January 27, 2023 - March 11, 2023
In his Night Scans series, Will Peck (*1991) visualises the course of a night under the open sky. The works on matte photographic paper show the events from the perspective of a flatbed scanner that has been removed from its original office environment and placed outdoors.
The device running for hours, produces a new scan every thirty seconds. While the scanner works quietly away, it captures everything on its glass bed under the stars. Like a beacon, its bright white light attracts various insects, allowing for many encounters with busy flies, spiders, and beetles. The incentive for this fascinating series was a stay in Tuscany for an artist residency at the prestigious Villa Lena, where the London-based artist experienced the nights as unusually dark and particularly rich in insects.
There is a strange romanticism in those images of the night and its inhabitants, without the "human interference," as art historian Erwin Panofsky once lamented. With their ambiguous appearance, the Night Scans allow the most diverse associations, oscillating somewhere between the sleepy view through a steamy train window and the first striking images of the Hubble telescope. From a distance, the observer might think they are patinated photographs, studded with fine scratches, here and there the outlines of some evaporated water stains and the brightly lit body of a stray insect. That those images are in fact colour scans only becomes evident at the second glance. This makes the different colour nuances and fine, sometimes razor-sharp details even more striking. A distinct wing, a hair, even the light horizontal lines that run through the pictures in various intensities, nevertheless locate the pictures in the present.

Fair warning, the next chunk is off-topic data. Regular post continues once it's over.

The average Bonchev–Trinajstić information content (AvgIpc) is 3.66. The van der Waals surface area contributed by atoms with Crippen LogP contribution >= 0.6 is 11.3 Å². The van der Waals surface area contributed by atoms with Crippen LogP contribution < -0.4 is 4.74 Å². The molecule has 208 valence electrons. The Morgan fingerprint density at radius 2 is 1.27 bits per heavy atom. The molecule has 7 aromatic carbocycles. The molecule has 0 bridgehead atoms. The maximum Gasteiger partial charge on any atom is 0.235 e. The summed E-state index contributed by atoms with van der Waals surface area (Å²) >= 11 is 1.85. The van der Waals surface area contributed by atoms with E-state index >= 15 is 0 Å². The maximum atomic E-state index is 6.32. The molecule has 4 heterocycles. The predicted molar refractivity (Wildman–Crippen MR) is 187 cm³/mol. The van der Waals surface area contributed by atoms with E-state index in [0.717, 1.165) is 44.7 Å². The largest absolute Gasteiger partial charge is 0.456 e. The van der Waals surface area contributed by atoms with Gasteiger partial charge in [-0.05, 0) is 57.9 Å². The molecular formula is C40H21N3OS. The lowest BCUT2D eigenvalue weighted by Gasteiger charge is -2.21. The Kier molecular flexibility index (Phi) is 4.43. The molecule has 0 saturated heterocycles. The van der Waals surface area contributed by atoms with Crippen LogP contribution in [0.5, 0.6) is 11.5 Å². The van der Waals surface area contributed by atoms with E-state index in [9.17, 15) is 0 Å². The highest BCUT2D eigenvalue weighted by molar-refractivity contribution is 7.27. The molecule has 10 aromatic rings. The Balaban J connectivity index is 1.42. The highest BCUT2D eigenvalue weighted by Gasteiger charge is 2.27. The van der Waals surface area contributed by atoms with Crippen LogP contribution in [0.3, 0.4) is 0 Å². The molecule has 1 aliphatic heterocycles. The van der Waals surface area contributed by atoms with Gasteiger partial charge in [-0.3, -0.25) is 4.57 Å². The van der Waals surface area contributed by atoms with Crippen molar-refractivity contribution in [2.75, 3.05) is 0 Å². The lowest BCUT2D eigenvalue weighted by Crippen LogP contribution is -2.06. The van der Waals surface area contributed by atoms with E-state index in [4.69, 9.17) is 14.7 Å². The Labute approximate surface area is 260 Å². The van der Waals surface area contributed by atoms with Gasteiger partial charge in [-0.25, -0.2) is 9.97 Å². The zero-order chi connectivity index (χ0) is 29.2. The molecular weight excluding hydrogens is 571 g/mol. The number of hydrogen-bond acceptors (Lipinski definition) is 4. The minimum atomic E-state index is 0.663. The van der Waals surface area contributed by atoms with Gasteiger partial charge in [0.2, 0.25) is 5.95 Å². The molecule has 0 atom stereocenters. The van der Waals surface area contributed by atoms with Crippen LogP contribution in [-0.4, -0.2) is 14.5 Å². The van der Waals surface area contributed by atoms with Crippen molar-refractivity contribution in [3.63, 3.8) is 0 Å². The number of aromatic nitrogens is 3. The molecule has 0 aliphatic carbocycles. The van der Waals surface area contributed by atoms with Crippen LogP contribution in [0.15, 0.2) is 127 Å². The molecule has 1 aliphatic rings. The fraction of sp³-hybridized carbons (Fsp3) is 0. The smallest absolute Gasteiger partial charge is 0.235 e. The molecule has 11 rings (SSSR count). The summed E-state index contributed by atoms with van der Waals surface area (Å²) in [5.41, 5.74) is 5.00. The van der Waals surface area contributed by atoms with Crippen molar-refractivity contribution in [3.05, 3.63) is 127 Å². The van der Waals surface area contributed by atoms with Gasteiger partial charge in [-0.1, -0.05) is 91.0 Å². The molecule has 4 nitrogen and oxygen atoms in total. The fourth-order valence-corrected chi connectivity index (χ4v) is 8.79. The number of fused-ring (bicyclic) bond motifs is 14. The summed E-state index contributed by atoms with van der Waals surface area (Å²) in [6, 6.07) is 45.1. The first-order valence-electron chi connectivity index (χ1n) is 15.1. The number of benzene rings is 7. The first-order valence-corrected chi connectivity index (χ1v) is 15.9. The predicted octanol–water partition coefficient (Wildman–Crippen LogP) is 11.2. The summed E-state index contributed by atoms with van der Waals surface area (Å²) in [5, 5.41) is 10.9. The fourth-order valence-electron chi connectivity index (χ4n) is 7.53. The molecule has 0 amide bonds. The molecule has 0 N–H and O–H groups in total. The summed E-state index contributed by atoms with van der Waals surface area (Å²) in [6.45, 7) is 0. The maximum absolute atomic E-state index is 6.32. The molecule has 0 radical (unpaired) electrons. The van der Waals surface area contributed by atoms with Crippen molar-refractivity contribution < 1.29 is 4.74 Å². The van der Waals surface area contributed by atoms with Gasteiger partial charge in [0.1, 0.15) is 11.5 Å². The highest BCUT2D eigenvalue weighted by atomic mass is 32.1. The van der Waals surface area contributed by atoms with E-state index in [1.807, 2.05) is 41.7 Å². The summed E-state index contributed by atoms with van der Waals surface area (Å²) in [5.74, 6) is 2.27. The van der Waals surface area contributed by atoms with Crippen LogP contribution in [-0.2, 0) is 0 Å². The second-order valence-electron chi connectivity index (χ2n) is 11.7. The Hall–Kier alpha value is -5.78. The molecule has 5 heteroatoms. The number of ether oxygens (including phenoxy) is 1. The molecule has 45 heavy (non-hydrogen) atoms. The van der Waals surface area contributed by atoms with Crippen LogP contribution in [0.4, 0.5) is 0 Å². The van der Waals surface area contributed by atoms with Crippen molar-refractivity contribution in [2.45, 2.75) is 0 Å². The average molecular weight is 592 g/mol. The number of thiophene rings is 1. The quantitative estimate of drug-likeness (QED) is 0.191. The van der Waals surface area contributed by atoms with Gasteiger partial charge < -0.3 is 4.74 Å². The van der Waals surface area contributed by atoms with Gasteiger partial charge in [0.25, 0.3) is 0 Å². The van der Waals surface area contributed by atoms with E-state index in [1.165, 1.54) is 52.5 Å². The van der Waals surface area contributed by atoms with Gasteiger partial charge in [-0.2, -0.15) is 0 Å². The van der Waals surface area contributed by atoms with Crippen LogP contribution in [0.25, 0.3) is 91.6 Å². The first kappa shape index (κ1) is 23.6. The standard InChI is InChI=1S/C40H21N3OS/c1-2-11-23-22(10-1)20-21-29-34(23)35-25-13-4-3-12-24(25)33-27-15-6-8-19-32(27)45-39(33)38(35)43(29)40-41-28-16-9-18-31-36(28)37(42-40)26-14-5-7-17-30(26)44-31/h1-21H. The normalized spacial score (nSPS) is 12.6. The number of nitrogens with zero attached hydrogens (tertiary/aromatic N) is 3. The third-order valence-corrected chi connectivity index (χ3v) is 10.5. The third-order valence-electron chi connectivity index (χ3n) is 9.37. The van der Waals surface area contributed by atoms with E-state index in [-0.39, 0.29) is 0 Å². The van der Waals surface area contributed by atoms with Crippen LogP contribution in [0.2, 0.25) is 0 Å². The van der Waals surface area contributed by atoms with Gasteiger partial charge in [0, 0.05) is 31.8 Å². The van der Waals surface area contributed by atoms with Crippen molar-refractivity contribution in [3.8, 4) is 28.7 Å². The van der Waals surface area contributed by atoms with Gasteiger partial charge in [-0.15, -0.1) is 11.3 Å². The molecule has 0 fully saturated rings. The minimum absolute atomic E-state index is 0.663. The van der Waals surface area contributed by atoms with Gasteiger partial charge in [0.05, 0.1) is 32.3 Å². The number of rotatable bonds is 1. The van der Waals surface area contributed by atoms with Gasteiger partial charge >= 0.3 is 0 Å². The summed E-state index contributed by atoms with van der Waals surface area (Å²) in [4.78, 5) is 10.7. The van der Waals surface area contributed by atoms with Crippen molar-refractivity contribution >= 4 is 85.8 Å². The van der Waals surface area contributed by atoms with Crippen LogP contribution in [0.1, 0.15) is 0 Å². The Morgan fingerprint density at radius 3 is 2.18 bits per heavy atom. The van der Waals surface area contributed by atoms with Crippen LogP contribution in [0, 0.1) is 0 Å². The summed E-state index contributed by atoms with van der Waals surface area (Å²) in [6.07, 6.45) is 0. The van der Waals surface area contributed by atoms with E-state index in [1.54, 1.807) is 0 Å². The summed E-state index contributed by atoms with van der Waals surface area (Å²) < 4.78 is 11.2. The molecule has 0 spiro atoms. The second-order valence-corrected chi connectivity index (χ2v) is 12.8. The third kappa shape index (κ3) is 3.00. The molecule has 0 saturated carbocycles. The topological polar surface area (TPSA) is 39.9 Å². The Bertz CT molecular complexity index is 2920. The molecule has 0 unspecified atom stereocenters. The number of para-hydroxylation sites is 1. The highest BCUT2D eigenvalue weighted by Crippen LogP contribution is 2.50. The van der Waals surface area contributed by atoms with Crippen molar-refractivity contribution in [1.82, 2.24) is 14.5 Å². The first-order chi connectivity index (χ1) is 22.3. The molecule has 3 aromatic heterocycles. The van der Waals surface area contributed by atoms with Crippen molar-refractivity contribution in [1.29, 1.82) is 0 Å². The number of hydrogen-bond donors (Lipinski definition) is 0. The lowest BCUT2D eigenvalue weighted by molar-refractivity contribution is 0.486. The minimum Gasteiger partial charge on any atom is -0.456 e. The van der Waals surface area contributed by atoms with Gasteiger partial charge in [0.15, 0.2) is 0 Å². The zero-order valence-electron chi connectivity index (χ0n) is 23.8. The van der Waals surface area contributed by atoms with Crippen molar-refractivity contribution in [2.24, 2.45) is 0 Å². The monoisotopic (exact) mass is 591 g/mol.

Unlike Panofsky's call for humans to recede in the face of technological image creation, Will Peck in turn does not request any ideological demands or the like from the scanning process. However, the Night Scans are also neither a study of nature that follows a strictly objective nor epistemic approach. There, in complete darkness, the scanner is merely just a light and image machine or a silent observer.
Instead, Peck allows chance to enter as a tool. From the encounter of technology and natural phenomenon, Will Peck thus develops an artistic strategy for "natural intervention." In this way, the scanner becomes an interface where fixed, technological processes combine with the unpredictable will of nature. Out of its de-placement, a visual dialogue arises between the scanner and its environment in the encounter with the nocturnal happenings.
Beyond its everyday usage, the device to create the Night Scans ultimately becomes a witness to its own process; its glass scanner bed, as it were, is both eye and image. The results are images of mysterious aesthetics and a sense of the fleeting moment.
British artist Will Peck studied fine art at Metropolitan University London and Sandberg Insituut in Amsterdam, where he completed his MFA in 2017.
His work has been exhibited in Amsterdam, Helsinki, London and elsewhere in the UK, as well as in Vilnius and Tokyo. Most recently he participated in the group exhibitions What about painting? at HELDENREIZER Contemporary (2022) and INCON with (20)...of 21, in 22..., in London, UK (2022). Night Scans is HELDENREIZER Contemporary's first solo presentation of the London-based artist.